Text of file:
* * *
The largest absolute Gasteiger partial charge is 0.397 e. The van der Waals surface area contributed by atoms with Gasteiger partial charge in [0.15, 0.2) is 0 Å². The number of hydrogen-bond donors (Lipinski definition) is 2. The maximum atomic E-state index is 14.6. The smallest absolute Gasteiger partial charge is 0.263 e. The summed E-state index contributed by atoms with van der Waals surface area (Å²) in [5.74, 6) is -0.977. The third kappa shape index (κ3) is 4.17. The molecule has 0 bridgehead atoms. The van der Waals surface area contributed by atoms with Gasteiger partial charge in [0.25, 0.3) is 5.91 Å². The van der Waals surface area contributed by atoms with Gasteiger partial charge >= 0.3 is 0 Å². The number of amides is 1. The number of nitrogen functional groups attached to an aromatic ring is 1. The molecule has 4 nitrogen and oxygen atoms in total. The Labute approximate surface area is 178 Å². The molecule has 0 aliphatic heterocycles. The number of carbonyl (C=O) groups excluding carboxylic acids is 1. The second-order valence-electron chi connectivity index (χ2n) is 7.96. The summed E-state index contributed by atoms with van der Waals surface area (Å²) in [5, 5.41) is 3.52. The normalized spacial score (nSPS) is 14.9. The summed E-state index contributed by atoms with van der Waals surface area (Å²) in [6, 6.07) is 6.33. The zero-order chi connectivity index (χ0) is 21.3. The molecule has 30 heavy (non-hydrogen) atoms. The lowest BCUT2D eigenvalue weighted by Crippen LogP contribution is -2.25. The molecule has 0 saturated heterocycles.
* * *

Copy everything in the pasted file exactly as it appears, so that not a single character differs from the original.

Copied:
The largest absolute Gasteiger partial charge is 0.397 e. The van der Waals surface area contributed by atoms with Gasteiger partial charge in [0.15, 0.2) is 0 Å². The number of hydrogen-bond donors (Lipinski definition) is 2. The maximum atomic E-state index is 14.6. The smallest absolute Gasteiger partial charge is 0.263 e. The summed E-state index contributed by atoms with van der Waals surface area (Å²) in [5.74, 6) is -0.977. The third kappa shape index (κ3) is 4.17. The molecule has 0 bridgehead atoms. The van der Waals surface area contributed by atoms with Gasteiger partial charge in [0.25, 0.3) is 5.91 Å². The van der Waals surface area contributed by atoms with Gasteiger partial charge >= 0.3 is 0 Å². The number of amides is 1. The number of nitrogen functional groups attached to an aromatic ring is 1. The molecule has 4 nitrogen and oxygen atoms in total. The Labute approximate surface area is 178 Å². The molecule has 0 aliphatic heterocycles. The number of carbonyl (C=O) groups excluding carboxylic acids is 1. The second-order valence-electron chi connectivity index (χ2n) is 7.96. The summed E-state index contributed by atoms with van der Waals surface area (Å²) in [5, 5.41) is 3.52. The normalized spacial score (nSPS) is 14.9. The summed E-state index contributed by atoms with van der Waals surface area (Å²) in [6, 6.07) is 6.33. The zero-order chi connectivity index (χ0) is 21.3. The molecule has 30 heavy (non-hydrogen) atoms. The lowest BCUT2D eigenvalue weighted by Crippen LogP contribution is -2.25. The molecule has 0 saturated heterocycles.